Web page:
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Daily Howler: Reporters asked the darnedest questions on a great saint's famous bus
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INQUIRING MINDS WANTED TO KNOW! Reporters asked the darnedest questions on a great saint’s famous bus: // link // print // previous // next //

THE SCRIBE FROM VERSAILLES: We’ve often suggested that these life-forms aren’t human. And darn it! The thought came to mind again when we read the following part of Gail Collins’ new column. Simply put, these people can’t—or won’t—reason at all. The italics are by Collins:

COLLINS (4/3/08): The story that McCain said he was prepared to stay in Iraq for 100 years is on one level unfair, although this fall Democrats will be featuring it in commercials about every six seconds.

What he meant was that he's prepared to keep troops stationed in Iraq for 100 years as long as no one is ''injured or harmed or wounded or killed'' in the process.

Sorry, but that isn’t what McCain “meant.” That’s what he explicitly said. But again, you see how these life-forms function. When they loved him, they pandered and fawned, telling the world what a giant he was (see below). Now, some of them see that he’s really a Strangelove—and they react by refusing to tell the world the things he has actually said. Robinson did it—and Collins does too. (As above, they sometimes project the thing they themselves are now doing onto “Democrats-in-the-fall.”)

Guess what, liberals? The mainstream press is going to be an upper-class institution for a very long time. If you let them play by these rules, it will hurt the candidates you prefer time after time after time.

And yes, this is an artefact of life inside the palace. As she starts her latest can of blather, Collins adopts her standard tone—a tone that comes straight from Versailles:

COLLINS (4/3/08): The woes of the world have been so multitudinous lately that it's hard to give them all proper attention. You start fretting about the collapse of the housing market. Then you wander off into melting glaciers or large cranes collapsing at urban construction sites. And before you know it, the day is over.

Standard Collins. Don’t worry—if she had reported the liberation of Dachau, she would have found a way to drop a “tongue-in-cheek” framework around it.

It’s hard to give all the world’s woes full attention? How about trying just one?

Background: In some ways, Collins strikes us as the strangest bird in the current Big Pundit collection. Understandably, many readers hear “tone-of-Dowd” when they fight their way through her pieces. (It’s surely odd that the New York Times’ only female columnists adopt such similar, “who gives a sh*t” attitudes.) But Collins’ notion that humor helps the rubes choke down the news seems to have started in the Age Before Dowd, during her days at the Hartford Courant. We read some accounts of her theoretics last year. We’d guess they involve some projection.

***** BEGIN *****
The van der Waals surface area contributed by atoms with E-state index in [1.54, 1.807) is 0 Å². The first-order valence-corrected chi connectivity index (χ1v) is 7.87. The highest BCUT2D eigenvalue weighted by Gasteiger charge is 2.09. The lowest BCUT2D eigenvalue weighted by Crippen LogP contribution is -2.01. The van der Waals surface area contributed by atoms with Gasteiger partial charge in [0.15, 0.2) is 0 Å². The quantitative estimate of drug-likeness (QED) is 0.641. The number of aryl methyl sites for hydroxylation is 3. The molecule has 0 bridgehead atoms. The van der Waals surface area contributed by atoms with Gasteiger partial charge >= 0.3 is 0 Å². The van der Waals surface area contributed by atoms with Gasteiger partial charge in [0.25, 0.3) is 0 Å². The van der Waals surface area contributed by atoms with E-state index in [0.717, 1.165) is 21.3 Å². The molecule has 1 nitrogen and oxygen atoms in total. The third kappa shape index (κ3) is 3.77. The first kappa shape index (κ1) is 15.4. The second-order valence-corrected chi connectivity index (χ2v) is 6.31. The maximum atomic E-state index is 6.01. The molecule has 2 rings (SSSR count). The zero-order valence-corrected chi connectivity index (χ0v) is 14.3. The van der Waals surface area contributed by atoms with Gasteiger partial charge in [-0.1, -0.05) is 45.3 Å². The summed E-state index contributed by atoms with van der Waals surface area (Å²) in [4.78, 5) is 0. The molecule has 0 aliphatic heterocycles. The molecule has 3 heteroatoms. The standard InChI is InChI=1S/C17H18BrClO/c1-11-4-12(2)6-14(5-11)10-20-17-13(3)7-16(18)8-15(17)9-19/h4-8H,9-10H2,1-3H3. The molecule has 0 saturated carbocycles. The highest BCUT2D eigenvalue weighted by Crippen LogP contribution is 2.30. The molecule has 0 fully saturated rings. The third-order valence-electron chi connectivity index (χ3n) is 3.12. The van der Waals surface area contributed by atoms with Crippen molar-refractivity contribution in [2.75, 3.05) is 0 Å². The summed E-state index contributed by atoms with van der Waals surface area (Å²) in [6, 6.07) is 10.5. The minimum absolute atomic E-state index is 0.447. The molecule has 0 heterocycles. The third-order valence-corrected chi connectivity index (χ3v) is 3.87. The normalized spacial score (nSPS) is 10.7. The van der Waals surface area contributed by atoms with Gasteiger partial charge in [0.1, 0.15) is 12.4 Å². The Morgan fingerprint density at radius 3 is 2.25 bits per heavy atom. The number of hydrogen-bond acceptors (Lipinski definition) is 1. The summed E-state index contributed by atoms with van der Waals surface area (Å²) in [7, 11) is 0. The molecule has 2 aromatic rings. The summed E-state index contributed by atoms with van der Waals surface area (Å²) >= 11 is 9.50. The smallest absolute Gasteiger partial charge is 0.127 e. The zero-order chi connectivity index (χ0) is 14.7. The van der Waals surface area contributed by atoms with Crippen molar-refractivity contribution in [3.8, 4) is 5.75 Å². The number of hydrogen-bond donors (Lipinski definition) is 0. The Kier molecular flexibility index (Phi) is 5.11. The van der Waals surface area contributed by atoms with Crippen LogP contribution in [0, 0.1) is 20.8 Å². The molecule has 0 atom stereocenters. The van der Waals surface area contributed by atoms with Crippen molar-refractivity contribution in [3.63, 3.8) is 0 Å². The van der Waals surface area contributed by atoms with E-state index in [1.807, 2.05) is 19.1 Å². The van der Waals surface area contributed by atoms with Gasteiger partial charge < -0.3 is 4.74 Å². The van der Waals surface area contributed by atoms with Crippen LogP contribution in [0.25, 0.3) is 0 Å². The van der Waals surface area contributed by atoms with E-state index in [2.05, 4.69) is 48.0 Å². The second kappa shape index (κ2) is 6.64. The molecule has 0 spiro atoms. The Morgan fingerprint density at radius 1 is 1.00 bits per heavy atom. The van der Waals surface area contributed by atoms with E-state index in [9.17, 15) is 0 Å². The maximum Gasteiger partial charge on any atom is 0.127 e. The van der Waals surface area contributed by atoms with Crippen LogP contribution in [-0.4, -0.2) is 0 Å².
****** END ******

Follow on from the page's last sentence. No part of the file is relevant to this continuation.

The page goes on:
Is Collins human? It’s hard to be certain. Today, she refuses to tell the simple truth about what Saint McCain actually said. Two cycles ago, she was making it up about somebody different, of course; she was making it up about Gore. As we’ve said before, this punishing account of the first Gore-Bradley debate is exceptionally hard to reconcile with the actual tape of what actually happened. Beyond that, we think the highlighted statement may be the most inhuman thing we’ve seen in ten years at this post:

COLLINS (10/29/99): Al Gore has a personality without a thermostat, and when he tries to look animated he practically crashes into the wallboard. On Wednesday he hijacked the auditorium early on, begging for a chance to do a pre-debate Q.-and-A. ("This person has a question! Do we have time for his question?") He tossed in a little Spanish and a long joke, and made endless attempts to create Clintonesque mind-melds with the audience. ("How old is your child, Corey?” “Are you unionized, Earl?") At the end, he refused to be dragged offstage. ("Can I say one more word? I would like to stay!") He bore an uncomfortable resemblance to the kid who asks the teacher for more homework. Mr. Bradley, lounging on his stool, arms folded across his chest, looked like the high school athlete watching the class nerd volunteer to stay and clap erasers.

“Corey” was New Hampshire resident Corey Martin—a young mother who had a sick child. Gore asked her how old her child was (five) and if the family had insurance (they did). To Collins—and to others in her sick cohort—this could, by the rules of game, mean only one unflattering thing. And it had to involve the vile Clinton.

(In fairness to Collins, a long string of her colleagues also mocked Gore as “Clintonesque” for daring to ask Corey Martin that question—for daring to ask a young woman about her sick child. You really see who the sick ones are when you fight through their palace-bred columns.)

If you watched the tape of that debate, you’d see how bogus that paragraph was. But every pundit was typing it up, and Collins—plagiarizing Jacob Weisberg rather openly with that crap about “Clintonesque mind-melds”—typed it up with the other dukes and the duchesses. This was the novel they were writing—and it’s how we got to Iraq.

And then, five days later, she took it all back! See THE DAILY HOWLER, 11/3/99, then answer our long-standing question. Are these life-forms actually human? Or are we just seeing the gruesome effects of life inside Versailles?